In the presently-preferred embodiment, this behavioral control software implements a number of autonomous behaviors. For example, detecting a tickling gesture by a user of the Huggable, in which the user tickles one foot of the Huggable, the software moves the head of the Huggable such that the gaze of the robot is towards that foot. As a result of the movement of the head, the imaging cameras in the eyes are directed towards the foot which was tickled.

The behavioral control software uses the known techniques of C5M/MAYA. The C5M behavioral software was developed by the Synthetic Characters Group at the MIT Media Lab, as disclosed by Blumberg et al in “Integrated learning for interactive synthetic characters.,” in ACM Transactions on Graphics 21, Proceedings of ACM SIGGRAPH 2002, 2002. The behavior system software runs on a Macbook Pro PC in conjunction with the workstation PC: this is a matter of design choice, as the C5M software is most readily available for the Mac OS. The outputs of the behavior system are then sent via 802.11 to the Embedded PC as motor and audio commands.

In the Huggable, actions performed autonomously or semi-autonomously are not limited to animations, which are defined as a sequence or combination of actions, including the possible playback of sounds, which are always carried out in the same sequence in the same way. The actions can also be arbitrarily complex or varying behaviors, which are defined as sequences or combinations of actions that are changed as a result of intentional programming to vary the exact sequence in a more life-like fashion, or are changed by software in response to interactions with the user or the environment, including the internal state of the Huggable system. Actions and behaviors can also be parameterized to exhibit different elements of character or simulated emotional content under control of the operator. The complex and varying sequences of actions in the Huggable's behaviors can also include sounds and vocalizations including conversational speech.

One feature of the behavior software system is that it generates a virtual video image of the Huggable, showing the position and orientation of the Huggable. The virtual video image generated by the behavior software system is shown in a website GUI. An example of this virtual image can be seen at 803 in FIG. 8 and at 1403 in FIG. 14. Animations or behaviors created in MAYA are rendered back in real time through the system to the motion actuators in the robot, such that there is a one-to-one mapping of the virtual Huggable with the physical Huggable robot—the virtual video image always shows the actual position and orientation of the robot, even if the user moves the robot instead of the actuators moving the robot.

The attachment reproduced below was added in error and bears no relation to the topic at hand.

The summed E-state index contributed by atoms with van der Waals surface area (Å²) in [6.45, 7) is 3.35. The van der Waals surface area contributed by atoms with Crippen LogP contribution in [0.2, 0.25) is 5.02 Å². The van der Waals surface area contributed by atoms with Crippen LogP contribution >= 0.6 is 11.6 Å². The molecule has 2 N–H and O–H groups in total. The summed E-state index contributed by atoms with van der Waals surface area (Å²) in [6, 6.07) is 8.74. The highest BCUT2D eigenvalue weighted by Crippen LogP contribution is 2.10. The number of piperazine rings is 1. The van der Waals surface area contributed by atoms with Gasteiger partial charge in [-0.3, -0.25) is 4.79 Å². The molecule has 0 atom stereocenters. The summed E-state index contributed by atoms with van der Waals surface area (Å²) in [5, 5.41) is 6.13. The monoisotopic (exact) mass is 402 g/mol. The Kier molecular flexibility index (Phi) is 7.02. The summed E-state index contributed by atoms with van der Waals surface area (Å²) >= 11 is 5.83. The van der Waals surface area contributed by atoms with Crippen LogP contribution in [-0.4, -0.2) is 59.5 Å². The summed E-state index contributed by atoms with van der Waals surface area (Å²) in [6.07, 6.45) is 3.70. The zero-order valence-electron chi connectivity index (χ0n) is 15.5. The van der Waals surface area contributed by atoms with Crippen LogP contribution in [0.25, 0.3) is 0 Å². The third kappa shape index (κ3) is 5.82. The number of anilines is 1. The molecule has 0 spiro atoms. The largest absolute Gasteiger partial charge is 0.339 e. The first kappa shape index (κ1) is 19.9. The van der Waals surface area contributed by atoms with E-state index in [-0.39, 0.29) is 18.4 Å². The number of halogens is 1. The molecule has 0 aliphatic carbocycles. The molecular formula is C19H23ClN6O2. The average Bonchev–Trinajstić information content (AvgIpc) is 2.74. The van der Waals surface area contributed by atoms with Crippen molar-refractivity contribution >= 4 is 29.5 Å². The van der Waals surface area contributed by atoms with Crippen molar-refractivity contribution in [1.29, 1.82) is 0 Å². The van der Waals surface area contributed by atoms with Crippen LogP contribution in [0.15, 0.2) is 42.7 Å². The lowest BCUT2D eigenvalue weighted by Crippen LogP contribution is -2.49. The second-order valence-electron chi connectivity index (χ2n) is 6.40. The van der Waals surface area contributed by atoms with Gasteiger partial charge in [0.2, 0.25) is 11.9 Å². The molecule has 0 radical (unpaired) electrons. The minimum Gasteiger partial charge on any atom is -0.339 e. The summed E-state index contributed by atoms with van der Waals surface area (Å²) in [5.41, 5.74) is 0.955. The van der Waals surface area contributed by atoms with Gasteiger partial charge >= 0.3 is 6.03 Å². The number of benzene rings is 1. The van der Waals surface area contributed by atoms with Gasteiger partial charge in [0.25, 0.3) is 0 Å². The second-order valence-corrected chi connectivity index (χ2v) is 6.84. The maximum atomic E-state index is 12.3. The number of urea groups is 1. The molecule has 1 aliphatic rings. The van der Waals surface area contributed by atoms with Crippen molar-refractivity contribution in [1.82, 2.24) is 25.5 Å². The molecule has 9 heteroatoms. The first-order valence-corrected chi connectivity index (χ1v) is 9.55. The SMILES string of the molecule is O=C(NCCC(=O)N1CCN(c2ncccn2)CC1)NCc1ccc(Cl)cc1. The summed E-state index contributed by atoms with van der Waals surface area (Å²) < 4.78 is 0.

In addition, the Huggable robot can be remotely controlled: this remote control is a further part of the Huggable system. Further, the remote control interface and the autonomous behaviors are integrated in software to produce distinct capabilities as a semi-autonomous robot or avatar. For convenience, the user operating the remote control is referred to as the puppeteer or the operator, as distinct from the human who is interacting with the robot in a social fashion, who is termed the user of the Huggable. An additional term for puppeteering or remote operation with respect to the techniques disclosed here is teleoperation.

As set forth in this presently-preferred embodiment, the control software automatically makes smooth transitions between motions and makes smooth combinations of motions, including between separate autonomous behaviors, between remotely-controlled motions, and in combinations of autonomous motions and motions directed via remote control. This simplifies the operation of the Huggable robot via remote control, and further results in more life-like and compelling behaviors by the robot.

Thus the Huggable can function as a fully autonomous robot, a semiautonomous robot with some external control, a fully controlled tele-operated puppet, or in a spectrum of degrees of autonomous and tele-operated operation.

Details of the Puppeteer GUI

The Huggable platform can be used as a semi-autonomous robot avatar. To this end, the Huggable system includes a number of user interfaces that are appropriate for use by a very diverse user-base of puppeteers. This interface is intuitive enough so that non-expert users like parents, grandparents, or teachers can use it easily.

In addition to being intuitive, the interface also achieves other intended purposes, such as that of being able to direct a puppeteer's attention to some object or location in the robot's environment. It allows for the sharing of attention between the puppeteer and user: for example, the robot may either autonomously or semi-autonomously direct its gaze in a certain direction, and this in turn directs the users' attention towards whatever the robot appears to be looking at. Thus the puppeteer can direct the attention of the user via the robot. Further, the puppeteer can simultaneously see, via the robot camera video stream, that the user is pointing or gesturing to direct the robot's—and thus the puppeteer's—attention.

Further, the robot's user can interact with the robot, such as by moving the robot, speaking to it, or gesturing visually, and the interaction causes software to modify the robot's behavior in response to the gesture or interaction, either autonomously or semi-autonomously.